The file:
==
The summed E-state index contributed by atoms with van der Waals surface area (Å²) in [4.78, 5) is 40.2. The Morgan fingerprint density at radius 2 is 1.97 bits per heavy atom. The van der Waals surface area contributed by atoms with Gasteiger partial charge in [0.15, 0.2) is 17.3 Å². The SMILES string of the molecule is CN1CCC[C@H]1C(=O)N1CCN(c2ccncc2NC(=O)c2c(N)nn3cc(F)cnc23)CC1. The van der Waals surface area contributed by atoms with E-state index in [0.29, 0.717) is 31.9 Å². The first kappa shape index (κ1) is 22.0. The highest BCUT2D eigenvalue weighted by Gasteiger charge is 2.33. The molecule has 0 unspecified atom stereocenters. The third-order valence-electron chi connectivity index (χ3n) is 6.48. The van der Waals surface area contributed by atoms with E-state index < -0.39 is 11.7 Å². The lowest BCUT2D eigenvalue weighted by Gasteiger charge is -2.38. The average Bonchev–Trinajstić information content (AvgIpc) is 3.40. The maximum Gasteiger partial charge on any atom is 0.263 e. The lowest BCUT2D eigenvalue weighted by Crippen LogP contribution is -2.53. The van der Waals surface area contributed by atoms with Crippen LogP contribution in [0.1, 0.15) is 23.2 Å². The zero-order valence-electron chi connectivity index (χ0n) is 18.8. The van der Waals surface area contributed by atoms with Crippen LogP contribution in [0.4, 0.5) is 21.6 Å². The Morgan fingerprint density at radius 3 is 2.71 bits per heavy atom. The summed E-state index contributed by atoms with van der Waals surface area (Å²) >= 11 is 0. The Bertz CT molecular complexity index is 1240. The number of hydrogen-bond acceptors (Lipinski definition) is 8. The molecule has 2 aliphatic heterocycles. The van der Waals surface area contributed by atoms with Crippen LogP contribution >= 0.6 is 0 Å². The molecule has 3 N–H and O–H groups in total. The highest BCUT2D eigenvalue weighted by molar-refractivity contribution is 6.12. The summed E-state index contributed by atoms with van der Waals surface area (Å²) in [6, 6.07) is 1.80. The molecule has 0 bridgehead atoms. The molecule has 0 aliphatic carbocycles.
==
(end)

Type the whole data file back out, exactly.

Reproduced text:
The summed E-state index contributed by atoms with van der Waals surface area (Å²) in [4.78, 5) is 40.2. The Morgan fingerprint density at radius 2 is 1.97 bits per heavy atom. The van der Waals surface area contributed by atoms with Gasteiger partial charge in [0.15, 0.2) is 17.3 Å². The SMILES string of the molecule is CN1CCC[C@H]1C(=O)N1CCN(c2ccncc2NC(=O)c2c(N)nn3cc(F)cnc23)CC1. The van der Waals surface area contributed by atoms with E-state index in [0.29, 0.717) is 31.9 Å². The first kappa shape index (κ1) is 22.0. The highest BCUT2D eigenvalue weighted by Gasteiger charge is 2.33. The molecule has 0 unspecified atom stereocenters. The third-order valence-electron chi connectivity index (χ3n) is 6.48. The van der Waals surface area contributed by atoms with E-state index < -0.39 is 11.7 Å². The lowest BCUT2D eigenvalue weighted by Gasteiger charge is -2.38. The average Bonchev–Trinajstić information content (AvgIpc) is 3.40. The maximum Gasteiger partial charge on any atom is 0.263 e. The lowest BCUT2D eigenvalue weighted by Crippen LogP contribution is -2.53. The van der Waals surface area contributed by atoms with Crippen LogP contribution in [0.1, 0.15) is 23.2 Å². The zero-order valence-electron chi connectivity index (χ0n) is 18.8. The van der Waals surface area contributed by atoms with Crippen LogP contribution in [0.4, 0.5) is 21.6 Å². The Morgan fingerprint density at radius 3 is 2.71 bits per heavy atom. The summed E-state index contributed by atoms with van der Waals surface area (Å²) >= 11 is 0. The Bertz CT molecular complexity index is 1240. The number of hydrogen-bond acceptors (Lipinski definition) is 8. The molecule has 2 aliphatic heterocycles. The van der Waals surface area contributed by atoms with Crippen LogP contribution >= 0.6 is 0 Å². The molecule has 3 N–H and O–H groups in total. The highest BCUT2D eigenvalue weighted by molar-refractivity contribution is 6.12. The summed E-state index contributed by atoms with van der Waals surface area (Å²) in [6, 6.07) is 1.80. The molecule has 0 bridgehead atoms. The molecule has 0 aliphatic carbocycles.